When the initial footprint analysis was done in the 1970s the workers had to match dinosaur bones found at other sites with the footprints which were the only evidence they had. In the case of the larger Therapod which caused the stampede they used an accepted ratio between foot size and leg length which gave an animal with hip height of 2.5 to 6.6 metres although a more precise identification was not possible and the animals identity remained unknown.

In June 2006 the Australian Age of Dinosaurs Museum in Winton discovered a fossilised carnivorous dinosaur which was eventually named Australovenator wintonensis. Pending a formal scientific name the nickname of "Banjo" was assigned and has stuck in general conversation. Banjo was bipedal and equipped with ferocious teeth and vicious claws on short forearms but preliminary indications were that it was not tall enough to have been the Lark Quarry predator.

During 2009 and 2010 more of Banjo's recovered bones were processed at the Australian Age of Dinosaurs Museum. It became clear that this dinosaur had much larger feet and shorter legs than expected and could possibly be the Lark Quarry predator.

Bone processing then concentrated on completing foot and leg bones so the foot and leg could be reconstructed. Using imagery of the bones, staff at the Age of Dinosaurs Museum were able to digitally render the skeleton, muscles, skin and scales in 3D and this electronic model was used to make a life-size latex-foam model. As the final step, all filmed as part of a television documentary, the model was put into the tracks at Lark Quarry to see how well it fitted. The fit was so close that the identity of the Lark Quarry predator was accepted as Australovenator wintonensis, more widely known as Banjo.

Banjo A statue of Australovenator wintonensis outside the Australian Age of Dinosaurs Museum near Winton. Note the mouth full of teeth and the short arms with ripping claws. This is believed to be the species causing the dinosaur stampede now displayed at Lark Quarry.

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Getting There
Lark Quarry Conservation Area is 110 kilometres by road south of Winton. The road is clearly signed leaving town and distinctive red and yellow signs along the road report progress; there are "LQ" markers every ten kilometres so drivers are aware of their progress.

Leaving Winton and crossing the Western River's numerous channels the road runs across flat grazing land. At the time of this trip (May 2013) there were cattle grazing nearer Winton but sheep were more common further away. Although the sheep were head down eating something it was hard to see any grass on the stony plains they were on. Somebody later commented that the sheep looked like they were eating pebbles. Most of the road is unfenced and the stock often grazed near the road with associated risk of being startled by a vehicle and running onto the road, in reality sheep especially usually run away from the vehicles. Kangaroos and emus are commonly seen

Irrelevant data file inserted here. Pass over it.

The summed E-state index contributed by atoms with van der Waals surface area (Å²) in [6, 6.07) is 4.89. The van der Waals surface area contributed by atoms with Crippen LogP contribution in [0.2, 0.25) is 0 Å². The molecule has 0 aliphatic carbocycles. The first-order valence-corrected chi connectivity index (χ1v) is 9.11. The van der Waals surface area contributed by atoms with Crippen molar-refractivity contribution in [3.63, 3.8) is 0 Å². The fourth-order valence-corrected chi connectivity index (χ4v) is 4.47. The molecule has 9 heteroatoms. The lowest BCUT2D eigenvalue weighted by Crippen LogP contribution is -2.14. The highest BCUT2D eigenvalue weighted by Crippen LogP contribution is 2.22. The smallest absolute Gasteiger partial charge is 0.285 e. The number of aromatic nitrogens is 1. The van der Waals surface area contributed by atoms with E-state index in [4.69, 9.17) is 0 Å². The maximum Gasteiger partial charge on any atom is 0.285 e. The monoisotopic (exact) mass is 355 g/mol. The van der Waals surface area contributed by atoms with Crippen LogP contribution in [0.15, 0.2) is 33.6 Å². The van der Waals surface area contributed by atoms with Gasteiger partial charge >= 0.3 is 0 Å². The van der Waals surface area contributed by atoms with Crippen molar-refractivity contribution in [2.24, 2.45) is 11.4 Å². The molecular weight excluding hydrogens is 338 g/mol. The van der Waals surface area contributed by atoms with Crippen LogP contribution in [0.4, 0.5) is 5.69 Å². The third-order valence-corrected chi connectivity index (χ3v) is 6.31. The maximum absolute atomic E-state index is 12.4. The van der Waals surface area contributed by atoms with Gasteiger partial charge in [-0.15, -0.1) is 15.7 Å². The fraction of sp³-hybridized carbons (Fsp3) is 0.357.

Sign These brightly coloured signs are placed at several places along the road re-assuring travellers they are going the right way.

The road has an excellent bitumen surface and runs in long straight stretches several kilometres long until it reaches the foot of the jump-up (the mesa); the bitumen continues up the hill (reaching 245 to 250 metres) then the bitumen ended at the top of the hill 44 kilometres from Winton.

Open grassland with scattered timber common on the lower plain is replaced by thicker vegetation with trees to three and four metres high. Sheep could no longer be seen grazing. The gravel road was wide and had quite a good surface (but gravel roads can deteriorate quickly under traffic loads). Grids along the road marked the different properties the road passed through; all grids were well graded (but that doesn't mean they will always be well-graded). Along the gravel road were three sections of bitumen each four kilometres long and signed as "Overtaking Opportunities", a fourth stretch of roadworks in progress appeared to be another section of four kilometres of bitumen under construction.

airstrip sign Emergency airstrip sign. The straight section of road to be used as an airstrip is around the bend.

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The southern section of bitumen had been configured as an emergency airstrip with 1.5 kilometres of road wider than the rest, straight, and with vegetation cleared well back on both sides. Wide sections on both sides of the road at the ends of the 1.5 kilometre "runway" provided space for an aircraft to turn around.

Short sections of bitumen have been laid at the intersection of the roads to Carisbrooke Station and to Lark Quarry.

Lark Quarry Conservation Area car park
23° 00' 59"S, 142° 24' 46"E, elevation 236 metres.

Turn-off to Lark Quarry
23° 01' 39"S, 142° 27' 14"E, elevation 245 metres.

Emergency airstrip - southern end
22° 58' 16"S, 142° 29' 14"E, elevation 265 metres.

"CSI Lark Quarry" by Dr Scott Hocknull in Australian Age of Dinosaurs Journal Issue 10, January 2013, pages 24 to 39, describes the process of confirming Australovenator wintonensis as the Lark Quarry predator.